SCHOOL HISTORY

1866

Saint Joseph's was established in 1866 by the Sisters of St. Joseph de Cluny.  The venerable Mother Anne Marie Javouhey was born in France and was the founder of the Catholic Order of St. Joseph's de Cluny in Chamblanc, France.

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She travelled to French Guinea and Senegal to establish a mission presence, and she focused on improving the hospitals.  The Governor of British West Africa to come to Sierra Leone to establish the excellent social service systems for which she had become renowned in France and beyond. Due to a yellow fever epidemic in the area, she focused her efforts on tending to the sick and injured. She died in 1851 and was beatified on October 15, 1950.

Many years after the death of Ann-Marie Javouhey, the Sisters of the Order of St. Joseph's of Cluny arrived in Sierra Leone. They were Roman Catholic nuns from Italy, Ireland, and France. They opened a day and boarding school for primary school girls at Howe Street, in the central part of Freetown, on December 8, 1866, named St. Joseph's Convent. The school provided much-needed, quality education for girls in Sierra Leone. This institution developed into what is now known as SJSS. SJSS ranks among SL’s top five secondary schools in terms of academic and sports achievements.

1927

By the early 1900s, the school gained secondary school status. In 1927, "Convent," as the school is affectionately known, gradually changed to a grammar school and sent its first candidate to the Senior Cambridge Score Certificate Exam.

Around 1929, the Sisters of St. Joseph's of Cluny founded two schools for girls outside of Freetown. The schools were St. Joseph's Convent Bonthe and St. Joseph's Convent Moyamba. A fourth St. Joseph's Convent was founded in Makeni in 1962.

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The current school buildings at Brookfields in Freetown were officially opened in February 1965 by the then Prime Minister of Sierra Leone, Sir Albert Margai. The first Sierra Leonean principal, Miss Florence Dillsworth, affectionately known as "Dilly," was appointed in 1973. She succeeded Sister Teresa MeKeon, the last nun to serve as principal of the school.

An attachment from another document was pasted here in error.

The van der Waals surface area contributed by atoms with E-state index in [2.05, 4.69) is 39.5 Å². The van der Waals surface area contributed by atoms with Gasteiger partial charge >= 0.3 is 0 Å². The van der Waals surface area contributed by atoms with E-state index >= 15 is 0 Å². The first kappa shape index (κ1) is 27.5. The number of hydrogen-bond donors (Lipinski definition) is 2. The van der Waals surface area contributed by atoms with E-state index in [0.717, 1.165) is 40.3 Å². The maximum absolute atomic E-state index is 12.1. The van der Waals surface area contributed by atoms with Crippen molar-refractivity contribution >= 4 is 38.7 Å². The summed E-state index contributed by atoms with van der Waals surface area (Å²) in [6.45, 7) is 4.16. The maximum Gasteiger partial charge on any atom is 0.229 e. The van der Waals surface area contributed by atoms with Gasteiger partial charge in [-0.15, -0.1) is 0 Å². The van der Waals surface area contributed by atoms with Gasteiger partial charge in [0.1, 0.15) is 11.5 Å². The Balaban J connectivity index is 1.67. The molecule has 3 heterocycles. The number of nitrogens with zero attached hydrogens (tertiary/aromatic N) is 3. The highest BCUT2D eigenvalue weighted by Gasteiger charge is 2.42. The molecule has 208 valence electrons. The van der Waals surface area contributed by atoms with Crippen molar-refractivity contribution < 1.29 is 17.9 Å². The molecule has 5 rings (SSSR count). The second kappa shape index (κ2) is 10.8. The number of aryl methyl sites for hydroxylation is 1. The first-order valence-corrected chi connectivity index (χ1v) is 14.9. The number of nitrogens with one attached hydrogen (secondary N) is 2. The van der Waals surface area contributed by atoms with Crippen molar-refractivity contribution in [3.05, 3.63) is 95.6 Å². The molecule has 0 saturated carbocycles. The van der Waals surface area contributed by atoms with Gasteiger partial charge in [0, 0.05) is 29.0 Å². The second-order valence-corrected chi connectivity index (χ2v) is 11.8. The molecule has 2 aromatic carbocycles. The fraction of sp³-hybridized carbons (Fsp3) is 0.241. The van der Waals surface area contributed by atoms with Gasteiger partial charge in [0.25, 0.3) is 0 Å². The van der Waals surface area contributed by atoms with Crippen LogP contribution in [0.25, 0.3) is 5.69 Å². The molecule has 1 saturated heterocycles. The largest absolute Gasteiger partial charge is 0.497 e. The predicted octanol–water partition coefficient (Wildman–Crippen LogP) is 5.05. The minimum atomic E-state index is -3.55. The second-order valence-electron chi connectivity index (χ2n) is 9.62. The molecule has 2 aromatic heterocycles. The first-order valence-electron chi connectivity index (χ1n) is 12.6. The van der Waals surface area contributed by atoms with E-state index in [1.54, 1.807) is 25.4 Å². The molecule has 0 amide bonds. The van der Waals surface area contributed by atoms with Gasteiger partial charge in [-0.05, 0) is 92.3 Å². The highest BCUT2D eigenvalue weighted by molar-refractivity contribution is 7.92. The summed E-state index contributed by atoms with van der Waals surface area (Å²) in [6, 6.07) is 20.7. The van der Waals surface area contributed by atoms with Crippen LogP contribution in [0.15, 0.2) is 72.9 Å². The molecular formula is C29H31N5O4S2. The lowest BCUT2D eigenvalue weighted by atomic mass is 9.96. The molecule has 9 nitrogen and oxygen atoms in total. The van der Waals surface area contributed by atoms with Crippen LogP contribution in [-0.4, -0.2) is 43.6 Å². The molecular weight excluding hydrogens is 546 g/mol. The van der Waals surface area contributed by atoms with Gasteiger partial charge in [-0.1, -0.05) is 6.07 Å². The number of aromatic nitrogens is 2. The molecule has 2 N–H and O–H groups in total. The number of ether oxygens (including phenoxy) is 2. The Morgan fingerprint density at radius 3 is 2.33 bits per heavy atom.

1965
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2016

The school celebrated 150 years of existence in 2016 with events organized by various St. Joseph's alumnae associations all over the globe. 

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Formed in 1991, the Saint Joseph’s Secondary School (SJSS), Freetown brass band is one of the oldest female brass bands in Sierra Leone. The school band is the most remarkable in the country’s history of school brass band music. It provides a seamless blend of classical and pop culture entertainment. With the top notch music education provided to the girls, the band has won many accolades and awards and is fondly referred to as the ‘The Champion’.

1991
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In 2021, as the school celebrates its 155 year anniversary, we find ourselves in the midst of the COVID-19 pandemic. We have developed innovative ways to fundraise virtually to assist our girls, at our school.

2021